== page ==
• Child Custody and Visitation: There are no explicit provisions in Illinois law about changing custody or visitation arrangements when a parent gets remarried. However, many such considerations are based on the circumstances of the case and how they impact the child’s well-being. Changing circumstances, which are definitely possible with new spouses and stepsiblings, can precipitate modifications to existing orders.
  • Child Support: In most situations, a remarriage alone will not impact child support agreements. The child’s parents remain responsible for the care of the child, regardless of the addition of new spouses. A parent who is required to pay support may see his or her obligation decrease if he or she were to have a child with the new spouse, but the reduction is not often significant.
  • Decisions Regarding Inheritances and Legacy Gifts: If you own property or valued possessions, you will want to decide prior to remarriage what your intentions are regarding them after your death. Will they be left to your children from your first marriage or to your new spouse? A prenuptial agreement can help you put such concerns to rest before you say “I do” again.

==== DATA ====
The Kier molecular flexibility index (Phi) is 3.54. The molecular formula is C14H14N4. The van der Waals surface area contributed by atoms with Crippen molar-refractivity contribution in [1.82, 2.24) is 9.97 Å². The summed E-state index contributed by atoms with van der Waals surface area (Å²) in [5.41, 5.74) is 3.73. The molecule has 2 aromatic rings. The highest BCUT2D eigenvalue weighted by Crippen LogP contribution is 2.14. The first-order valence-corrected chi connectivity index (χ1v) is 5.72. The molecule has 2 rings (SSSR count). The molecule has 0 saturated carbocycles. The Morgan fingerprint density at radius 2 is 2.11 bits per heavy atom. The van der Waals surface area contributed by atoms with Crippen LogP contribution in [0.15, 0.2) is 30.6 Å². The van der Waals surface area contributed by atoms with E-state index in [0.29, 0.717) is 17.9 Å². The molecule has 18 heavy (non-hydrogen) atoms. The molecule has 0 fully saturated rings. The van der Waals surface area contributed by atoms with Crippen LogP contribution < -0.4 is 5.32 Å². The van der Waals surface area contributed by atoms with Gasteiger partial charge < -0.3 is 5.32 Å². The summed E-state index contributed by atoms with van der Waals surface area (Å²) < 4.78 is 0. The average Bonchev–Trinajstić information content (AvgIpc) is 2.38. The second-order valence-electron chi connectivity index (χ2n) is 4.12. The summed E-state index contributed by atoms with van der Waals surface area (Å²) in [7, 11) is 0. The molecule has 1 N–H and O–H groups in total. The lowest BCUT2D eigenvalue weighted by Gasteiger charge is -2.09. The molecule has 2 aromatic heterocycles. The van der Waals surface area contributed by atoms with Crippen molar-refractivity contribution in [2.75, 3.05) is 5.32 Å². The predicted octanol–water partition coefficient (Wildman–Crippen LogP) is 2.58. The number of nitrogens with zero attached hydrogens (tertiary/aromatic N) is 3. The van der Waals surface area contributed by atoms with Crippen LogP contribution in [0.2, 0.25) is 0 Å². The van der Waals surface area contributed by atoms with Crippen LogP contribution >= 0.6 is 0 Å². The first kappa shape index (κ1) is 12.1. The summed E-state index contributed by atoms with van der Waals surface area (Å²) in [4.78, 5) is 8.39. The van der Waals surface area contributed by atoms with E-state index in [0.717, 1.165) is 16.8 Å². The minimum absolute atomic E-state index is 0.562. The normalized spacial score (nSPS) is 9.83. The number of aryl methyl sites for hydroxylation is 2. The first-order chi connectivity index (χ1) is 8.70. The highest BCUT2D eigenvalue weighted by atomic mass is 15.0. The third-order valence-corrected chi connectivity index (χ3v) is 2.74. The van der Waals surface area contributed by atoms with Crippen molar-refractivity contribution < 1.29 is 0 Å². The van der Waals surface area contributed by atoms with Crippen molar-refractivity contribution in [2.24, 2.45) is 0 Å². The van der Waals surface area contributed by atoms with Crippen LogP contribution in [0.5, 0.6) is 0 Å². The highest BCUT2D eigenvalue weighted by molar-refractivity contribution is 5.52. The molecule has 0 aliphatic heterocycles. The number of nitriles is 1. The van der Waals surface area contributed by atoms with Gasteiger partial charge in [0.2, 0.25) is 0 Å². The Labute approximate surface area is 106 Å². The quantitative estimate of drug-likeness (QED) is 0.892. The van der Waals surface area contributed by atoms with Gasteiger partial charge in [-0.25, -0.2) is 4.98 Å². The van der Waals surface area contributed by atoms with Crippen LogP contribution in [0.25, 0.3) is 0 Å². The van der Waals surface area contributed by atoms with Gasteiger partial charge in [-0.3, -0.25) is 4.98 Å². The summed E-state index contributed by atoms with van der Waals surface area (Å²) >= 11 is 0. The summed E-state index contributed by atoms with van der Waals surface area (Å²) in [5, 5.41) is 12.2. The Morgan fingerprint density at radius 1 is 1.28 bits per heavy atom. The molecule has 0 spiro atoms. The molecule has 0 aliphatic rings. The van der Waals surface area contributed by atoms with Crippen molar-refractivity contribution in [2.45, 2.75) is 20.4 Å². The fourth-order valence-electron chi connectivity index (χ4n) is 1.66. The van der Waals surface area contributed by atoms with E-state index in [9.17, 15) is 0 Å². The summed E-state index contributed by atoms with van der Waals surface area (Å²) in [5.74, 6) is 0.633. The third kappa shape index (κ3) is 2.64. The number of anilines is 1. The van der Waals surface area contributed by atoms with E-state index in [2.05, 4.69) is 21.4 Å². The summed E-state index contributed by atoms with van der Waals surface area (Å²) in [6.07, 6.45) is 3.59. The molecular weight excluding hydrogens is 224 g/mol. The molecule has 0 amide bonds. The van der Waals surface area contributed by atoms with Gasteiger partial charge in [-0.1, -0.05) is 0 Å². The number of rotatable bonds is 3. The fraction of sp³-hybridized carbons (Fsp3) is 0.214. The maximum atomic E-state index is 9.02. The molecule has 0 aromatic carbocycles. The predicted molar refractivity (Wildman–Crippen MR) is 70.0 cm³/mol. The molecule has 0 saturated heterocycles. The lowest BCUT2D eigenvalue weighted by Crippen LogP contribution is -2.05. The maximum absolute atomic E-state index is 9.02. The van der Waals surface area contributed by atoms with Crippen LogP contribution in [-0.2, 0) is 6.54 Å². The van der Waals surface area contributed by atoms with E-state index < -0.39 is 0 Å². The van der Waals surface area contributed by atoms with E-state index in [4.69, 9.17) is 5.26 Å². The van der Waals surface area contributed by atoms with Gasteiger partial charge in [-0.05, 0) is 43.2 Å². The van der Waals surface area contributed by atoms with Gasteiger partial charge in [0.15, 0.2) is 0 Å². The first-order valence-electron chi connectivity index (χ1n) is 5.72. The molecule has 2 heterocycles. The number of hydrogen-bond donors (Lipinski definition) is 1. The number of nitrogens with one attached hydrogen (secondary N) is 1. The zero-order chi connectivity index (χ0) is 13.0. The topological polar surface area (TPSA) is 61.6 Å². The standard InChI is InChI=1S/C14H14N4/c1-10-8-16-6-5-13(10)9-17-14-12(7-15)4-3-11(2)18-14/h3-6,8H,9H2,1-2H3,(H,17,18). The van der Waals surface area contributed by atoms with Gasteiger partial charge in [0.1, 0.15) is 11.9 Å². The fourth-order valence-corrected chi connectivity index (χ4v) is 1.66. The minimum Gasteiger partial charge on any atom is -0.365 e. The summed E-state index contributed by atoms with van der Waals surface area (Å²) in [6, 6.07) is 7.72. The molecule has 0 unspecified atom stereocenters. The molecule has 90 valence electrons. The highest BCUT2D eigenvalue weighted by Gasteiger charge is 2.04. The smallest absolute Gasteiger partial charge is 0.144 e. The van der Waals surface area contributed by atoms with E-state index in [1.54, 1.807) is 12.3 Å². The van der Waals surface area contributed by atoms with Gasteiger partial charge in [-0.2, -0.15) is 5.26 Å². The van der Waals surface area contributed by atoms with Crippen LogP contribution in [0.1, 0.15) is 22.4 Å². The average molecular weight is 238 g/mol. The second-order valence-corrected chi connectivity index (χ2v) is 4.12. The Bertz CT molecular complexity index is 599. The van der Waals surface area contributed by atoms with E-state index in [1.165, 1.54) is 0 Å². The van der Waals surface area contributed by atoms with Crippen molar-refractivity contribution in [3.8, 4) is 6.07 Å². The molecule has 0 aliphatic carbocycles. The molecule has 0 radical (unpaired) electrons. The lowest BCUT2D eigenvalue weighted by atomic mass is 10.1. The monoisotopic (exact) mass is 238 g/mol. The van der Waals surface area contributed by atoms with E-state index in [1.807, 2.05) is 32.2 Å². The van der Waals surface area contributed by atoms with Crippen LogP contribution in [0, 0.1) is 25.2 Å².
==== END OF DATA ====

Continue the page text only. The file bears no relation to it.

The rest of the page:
As with many legal situations, there may be exceptions to any general rule, so the information presented above should serve merely as a helpful reminder of things to consider and not definitive advice. For more information about the potential implications of remarriage, contact an experienced family law attorney in Geneva. Our team will review your case and help you fully understand the applicable laws as you prepare for the next stage of your life.

communication, coparenting, Kane County Family Law AttorneyCooperative parenting after a divorce, or for parents who were never married, can most certainly be a challenge. Moreover, it is a long-term situation that will not simply “work itself out” without serious effort and a commitment to your child’s best interests. Relationship and parenting experts will point to communication as the most important factor in any coparenting situation, and there is little argument with that perspective. However, most tend to focus on the communication between parents, while, in practice, it is just as vital to communicate effectively with your child as well.

Particular Challenges for Non-Custodial Parents

In most separated-parent family arrangements, one parent—usually the parent with primary physical custody—will spend more time with the child than the other. The other—or non-custodial—parent does not necessarily love his or her child any less; it is just the nature of the situation that limits time together.